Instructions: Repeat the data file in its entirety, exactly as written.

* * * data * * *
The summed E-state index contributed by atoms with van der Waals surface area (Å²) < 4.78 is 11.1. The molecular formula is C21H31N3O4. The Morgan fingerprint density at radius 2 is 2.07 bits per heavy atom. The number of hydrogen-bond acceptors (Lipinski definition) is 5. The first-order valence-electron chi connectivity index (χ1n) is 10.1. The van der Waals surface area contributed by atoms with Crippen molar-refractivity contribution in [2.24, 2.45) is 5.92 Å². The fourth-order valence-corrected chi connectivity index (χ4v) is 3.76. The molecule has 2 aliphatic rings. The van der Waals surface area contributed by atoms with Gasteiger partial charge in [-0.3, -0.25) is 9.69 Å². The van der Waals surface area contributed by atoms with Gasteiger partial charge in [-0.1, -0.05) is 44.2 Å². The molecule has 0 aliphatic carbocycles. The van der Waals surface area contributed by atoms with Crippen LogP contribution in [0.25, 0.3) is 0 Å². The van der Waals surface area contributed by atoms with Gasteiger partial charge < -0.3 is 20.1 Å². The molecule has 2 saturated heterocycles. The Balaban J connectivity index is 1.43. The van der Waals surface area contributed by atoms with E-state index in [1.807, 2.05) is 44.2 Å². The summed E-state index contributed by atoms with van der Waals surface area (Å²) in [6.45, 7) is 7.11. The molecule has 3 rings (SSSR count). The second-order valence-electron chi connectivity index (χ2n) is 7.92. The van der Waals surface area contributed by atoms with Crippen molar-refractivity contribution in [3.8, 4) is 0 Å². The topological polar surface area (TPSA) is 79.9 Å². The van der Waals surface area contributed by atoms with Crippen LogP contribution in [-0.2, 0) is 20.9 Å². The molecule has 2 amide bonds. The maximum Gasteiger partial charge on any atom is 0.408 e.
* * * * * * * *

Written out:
The summed E-state index contributed by atoms with van der Waals surface area (Å²) < 4.78 is 11.1. The molecular formula is C21H31N3O4. The Morgan fingerprint density at radius 2 is 2.07 bits per heavy atom. The number of hydrogen-bond acceptors (Lipinski definition) is 5. The first-order valence-electron chi connectivity index (χ1n) is 10.1. The van der Waals surface area contributed by atoms with Crippen molar-refractivity contribution in [2.24, 2.45) is 5.92 Å². The fourth-order valence-corrected chi connectivity index (χ4v) is 3.76. The molecule has 2 aliphatic rings. The van der Waals surface area contributed by atoms with Gasteiger partial charge in [-0.3, -0.25) is 9.69 Å². The van der Waals surface area contributed by atoms with Gasteiger partial charge in [-0.1, -0.05) is 44.2 Å². The molecule has 0 aliphatic carbocycles. The van der Waals surface area contributed by atoms with Crippen LogP contribution in [0.25, 0.3) is 0 Å². The van der Waals surface area contributed by atoms with Gasteiger partial charge < -0.3 is 20.1 Å². The molecule has 2 saturated heterocycles. The Balaban J connectivity index is 1.43. The van der Waals surface area contributed by atoms with E-state index in [1.807, 2.05) is 44.2 Å². The summed E-state index contributed by atoms with van der Waals surface area (Å²) in [6.45, 7) is 7.11. The molecule has 3 rings (SSSR count). The second-order valence-electron chi connectivity index (χ2n) is 7.92. The van der Waals surface area contributed by atoms with Crippen molar-refractivity contribution in [3.8, 4) is 0 Å². The topological polar surface area (TPSA) is 79.9 Å². The van der Waals surface area contributed by atoms with Crippen LogP contribution in [-0.2, 0) is 20.9 Å². The molecule has 2 amide bonds. The maximum Gasteiger partial charge on any atom is 0.408 e.